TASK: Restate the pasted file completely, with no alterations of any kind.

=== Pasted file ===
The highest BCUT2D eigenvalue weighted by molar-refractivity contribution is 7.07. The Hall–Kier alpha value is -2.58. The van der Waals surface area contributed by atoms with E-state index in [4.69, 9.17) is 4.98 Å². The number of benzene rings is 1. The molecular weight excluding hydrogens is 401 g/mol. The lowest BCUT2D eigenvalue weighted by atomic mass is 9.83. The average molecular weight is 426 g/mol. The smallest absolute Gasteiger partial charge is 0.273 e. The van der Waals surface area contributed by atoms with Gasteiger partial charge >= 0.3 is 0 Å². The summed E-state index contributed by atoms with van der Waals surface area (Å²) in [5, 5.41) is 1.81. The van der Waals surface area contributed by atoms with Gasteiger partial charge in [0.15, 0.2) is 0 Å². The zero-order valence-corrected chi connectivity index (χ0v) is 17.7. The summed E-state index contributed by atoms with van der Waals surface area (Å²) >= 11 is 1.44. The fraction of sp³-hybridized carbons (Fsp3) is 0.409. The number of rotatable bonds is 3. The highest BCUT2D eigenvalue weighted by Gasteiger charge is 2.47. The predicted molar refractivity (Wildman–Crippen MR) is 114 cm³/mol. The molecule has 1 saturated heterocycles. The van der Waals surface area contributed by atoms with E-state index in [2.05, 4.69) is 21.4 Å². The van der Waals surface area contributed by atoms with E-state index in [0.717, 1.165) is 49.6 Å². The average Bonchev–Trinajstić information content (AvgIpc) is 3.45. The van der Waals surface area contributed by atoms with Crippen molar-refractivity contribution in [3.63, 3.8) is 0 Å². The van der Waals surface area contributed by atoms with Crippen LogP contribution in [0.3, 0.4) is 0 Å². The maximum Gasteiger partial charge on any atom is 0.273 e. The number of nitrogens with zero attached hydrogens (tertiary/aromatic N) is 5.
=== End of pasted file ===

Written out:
The highest BCUT2D eigenvalue weighted by molar-refractivity contribution is 7.07. The Hall–Kier alpha value is -2.58. The van der Waals surface area contributed by atoms with E-state index in [4.69, 9.17) is 4.98 Å². The number of benzene rings is 1. The molecular weight excluding hydrogens is 401 g/mol. The lowest BCUT2D eigenvalue weighted by atomic mass is 9.83. The average molecular weight is 426 g/mol. The smallest absolute Gasteiger partial charge is 0.273 e. The van der Waals surface area contributed by atoms with Gasteiger partial charge >= 0.3 is 0 Å². The summed E-state index contributed by atoms with van der Waals surface area (Å²) in [5, 5.41) is 1.81. The van der Waals surface area contributed by atoms with Gasteiger partial charge in [0.15, 0.2) is 0 Å². The zero-order valence-corrected chi connectivity index (χ0v) is 17.7. The summed E-state index contributed by atoms with van der Waals surface area (Å²) >= 11 is 1.44. The fraction of sp³-hybridized carbons (Fsp3) is 0.409. The number of rotatable bonds is 3. The highest BCUT2D eigenvalue weighted by Gasteiger charge is 2.47. The predicted molar refractivity (Wildman–Crippen MR) is 114 cm³/mol. The molecule has 1 saturated heterocycles. The van der Waals surface area contributed by atoms with E-state index in [2.05, 4.69) is 21.4 Å². The van der Waals surface area contributed by atoms with E-state index in [0.717, 1.165) is 49.6 Å². The average Bonchev–Trinajstić information content (AvgIpc) is 3.45. The van der Waals surface area contributed by atoms with Crippen molar-refractivity contribution in [3.63, 3.8) is 0 Å². The van der Waals surface area contributed by atoms with Crippen LogP contribution in [0.3, 0.4) is 0 Å². The maximum Gasteiger partial charge on any atom is 0.273 e. The number of nitrogens with zero attached hydrogens (tertiary/aromatic N) is 5.